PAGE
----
“I realized if I didn’t do something, nobody would.”


According to Mike Vargas, teacher leadership isn’t a sprint, but a marathon. The Pinnacle High School teacher and track coach has dedicated the last 18 months to cultivating awareness about a dire reality in our state: There are only 159 physics teachers in Arizona.

He first heard the staggering truth during a professional learning opportunity a few years back. Shortly after returning home from Europe where he taught abroad for 10 years, Vargas felt compelled to take action that would impact Arizona, the place he calls home. The 17-year teaching veteran couldn’t allow two subjects he loved and viewed as pathways for science, technology, engineering, and mathematics (STEM), physics and chemistry, to become extinct.

“I realized if I didn’t do something, nobody would. I’m just one guy, but hopefully I can inspire others,” he admits. “It’s OK to be uncomfortable if we’re going to leverage the profession, and this really does become an equity issue for our students.”

After being named a 2016 Arizona Teacher of the Year Ambassador for Excellence, Vargas felt he had a pillar to stand on to make his voice heard. He scheduled meetings with STEM supporters, education leaders, local policymakers, and others, thereby constructing a game plan that was mutually agreeable for all involved. Next, he spread the word through education organizations and served in a capacity he said he’d never anticipated in his life — he acted as an informal lobbyist. Thereafter, the bill survived six committees before landing on the governor’s desk.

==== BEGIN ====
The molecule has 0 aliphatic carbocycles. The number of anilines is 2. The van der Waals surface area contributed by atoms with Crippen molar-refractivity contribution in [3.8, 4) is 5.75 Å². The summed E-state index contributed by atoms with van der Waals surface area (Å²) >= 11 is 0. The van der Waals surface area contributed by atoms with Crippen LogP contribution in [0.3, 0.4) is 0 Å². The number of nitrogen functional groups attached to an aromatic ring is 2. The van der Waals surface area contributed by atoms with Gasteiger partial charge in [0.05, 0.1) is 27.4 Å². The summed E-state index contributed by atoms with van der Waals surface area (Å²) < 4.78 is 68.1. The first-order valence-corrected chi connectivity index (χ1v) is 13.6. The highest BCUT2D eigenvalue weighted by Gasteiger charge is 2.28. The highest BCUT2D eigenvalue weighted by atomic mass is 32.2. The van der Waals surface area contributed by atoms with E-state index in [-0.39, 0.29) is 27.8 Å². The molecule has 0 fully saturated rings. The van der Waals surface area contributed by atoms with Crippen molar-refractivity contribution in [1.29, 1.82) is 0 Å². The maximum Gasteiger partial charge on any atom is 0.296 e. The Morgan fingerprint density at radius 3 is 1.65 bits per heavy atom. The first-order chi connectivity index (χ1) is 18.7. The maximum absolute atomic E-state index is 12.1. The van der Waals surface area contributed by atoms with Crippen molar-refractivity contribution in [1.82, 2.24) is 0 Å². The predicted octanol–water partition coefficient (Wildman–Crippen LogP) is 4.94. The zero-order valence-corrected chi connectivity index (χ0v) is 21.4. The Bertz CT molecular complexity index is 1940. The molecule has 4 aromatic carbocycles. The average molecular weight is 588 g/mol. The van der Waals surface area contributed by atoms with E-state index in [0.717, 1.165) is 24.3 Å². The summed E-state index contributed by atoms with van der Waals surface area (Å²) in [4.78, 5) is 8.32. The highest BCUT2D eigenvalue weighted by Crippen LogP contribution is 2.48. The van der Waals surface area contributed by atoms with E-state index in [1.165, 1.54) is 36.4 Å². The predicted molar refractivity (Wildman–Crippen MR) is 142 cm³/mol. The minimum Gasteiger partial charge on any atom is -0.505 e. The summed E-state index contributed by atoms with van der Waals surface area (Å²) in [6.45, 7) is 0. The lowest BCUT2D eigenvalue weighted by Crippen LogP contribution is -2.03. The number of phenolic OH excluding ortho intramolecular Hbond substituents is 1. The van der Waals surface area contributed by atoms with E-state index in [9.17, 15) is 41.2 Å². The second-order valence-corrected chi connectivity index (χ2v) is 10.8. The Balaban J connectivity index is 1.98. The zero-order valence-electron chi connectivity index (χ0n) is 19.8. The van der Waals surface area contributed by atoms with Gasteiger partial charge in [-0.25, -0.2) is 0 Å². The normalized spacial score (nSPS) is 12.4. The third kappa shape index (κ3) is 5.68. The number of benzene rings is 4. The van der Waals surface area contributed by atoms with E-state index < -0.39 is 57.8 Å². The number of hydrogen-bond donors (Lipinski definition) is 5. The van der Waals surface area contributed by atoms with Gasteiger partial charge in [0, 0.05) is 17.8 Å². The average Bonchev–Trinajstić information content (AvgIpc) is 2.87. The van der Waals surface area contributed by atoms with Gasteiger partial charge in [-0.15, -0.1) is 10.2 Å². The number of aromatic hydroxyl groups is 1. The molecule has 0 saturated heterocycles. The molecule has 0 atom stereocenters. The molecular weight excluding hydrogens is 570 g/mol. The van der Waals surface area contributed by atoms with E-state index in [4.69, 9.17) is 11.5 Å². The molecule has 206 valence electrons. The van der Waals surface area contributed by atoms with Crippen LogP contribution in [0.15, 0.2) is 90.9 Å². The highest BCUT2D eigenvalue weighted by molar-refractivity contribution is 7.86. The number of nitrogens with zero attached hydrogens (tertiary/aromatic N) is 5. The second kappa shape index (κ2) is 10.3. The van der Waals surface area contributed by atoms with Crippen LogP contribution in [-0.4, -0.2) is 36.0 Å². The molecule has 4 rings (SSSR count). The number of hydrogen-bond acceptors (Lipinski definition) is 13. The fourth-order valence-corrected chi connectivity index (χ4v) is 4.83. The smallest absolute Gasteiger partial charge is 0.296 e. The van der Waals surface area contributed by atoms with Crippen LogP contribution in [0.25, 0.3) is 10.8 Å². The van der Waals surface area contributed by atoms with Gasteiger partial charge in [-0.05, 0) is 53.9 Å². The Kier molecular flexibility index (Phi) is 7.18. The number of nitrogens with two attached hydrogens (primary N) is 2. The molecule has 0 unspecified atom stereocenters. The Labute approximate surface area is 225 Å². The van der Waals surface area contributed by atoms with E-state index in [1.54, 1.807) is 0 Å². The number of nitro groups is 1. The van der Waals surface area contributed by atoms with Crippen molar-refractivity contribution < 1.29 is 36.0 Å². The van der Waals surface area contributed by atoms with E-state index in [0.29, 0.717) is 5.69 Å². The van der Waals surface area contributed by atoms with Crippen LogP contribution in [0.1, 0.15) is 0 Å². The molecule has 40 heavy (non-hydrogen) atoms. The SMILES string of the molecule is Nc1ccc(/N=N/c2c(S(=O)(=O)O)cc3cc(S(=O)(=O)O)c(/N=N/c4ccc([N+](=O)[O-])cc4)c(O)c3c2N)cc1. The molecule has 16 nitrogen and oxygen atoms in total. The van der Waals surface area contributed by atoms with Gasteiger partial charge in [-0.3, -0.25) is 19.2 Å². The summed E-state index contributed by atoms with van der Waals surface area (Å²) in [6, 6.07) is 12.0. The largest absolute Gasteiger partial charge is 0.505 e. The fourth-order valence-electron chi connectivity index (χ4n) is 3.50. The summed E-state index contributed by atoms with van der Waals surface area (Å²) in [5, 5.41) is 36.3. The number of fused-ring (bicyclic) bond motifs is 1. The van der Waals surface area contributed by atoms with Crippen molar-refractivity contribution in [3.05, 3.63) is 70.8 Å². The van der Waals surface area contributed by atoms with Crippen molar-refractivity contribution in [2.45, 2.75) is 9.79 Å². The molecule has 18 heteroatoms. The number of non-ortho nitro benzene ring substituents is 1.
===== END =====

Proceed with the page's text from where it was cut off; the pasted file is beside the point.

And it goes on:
In preparing to hear the final verdict of the bill, the Arizona native understood he might have to do just that: repeat. As a scientist, he recognizes that 99 percent of the time one doesn’t get the answer he or she would prefer. Similarly, the enormity of getting a piece of legislation passed after the first attempt is uncommon.

But, with a year and a half of hard work behind Vargas and a dedicated group of stakeholders, Governor Doug Ducey signed Senate Bill 1038 into law on May 8.

Although the approval was a monumental victory, the race is far from over.

“We’re playing the long game,” Vargas says. “Now, the goal is to create a program that’s sustainable, long-lasting, and will serve Arizona students and the community for years to come. To get the program kick started it’s going to take a full-court press in the next few months.”

With more work ahead, one thing keeps Vargas motivated to continue with diligence and self-sacrifice: He sees the future of America sitting within his class every day.

“If we’re going to make any real change in the state and start doing things, it’s got to be teacher-led, from the classroom, grassroots. One person can be a catalyst, but forming a group creates a chain-reaction. We’re at a point where we can’t rely on others to do it. It’s got to be you.”


This is part one of our series on teacher leadership. Stay tuned in the coming weeks (and months!) for more stories and videos about teacher leaders in Arizona.

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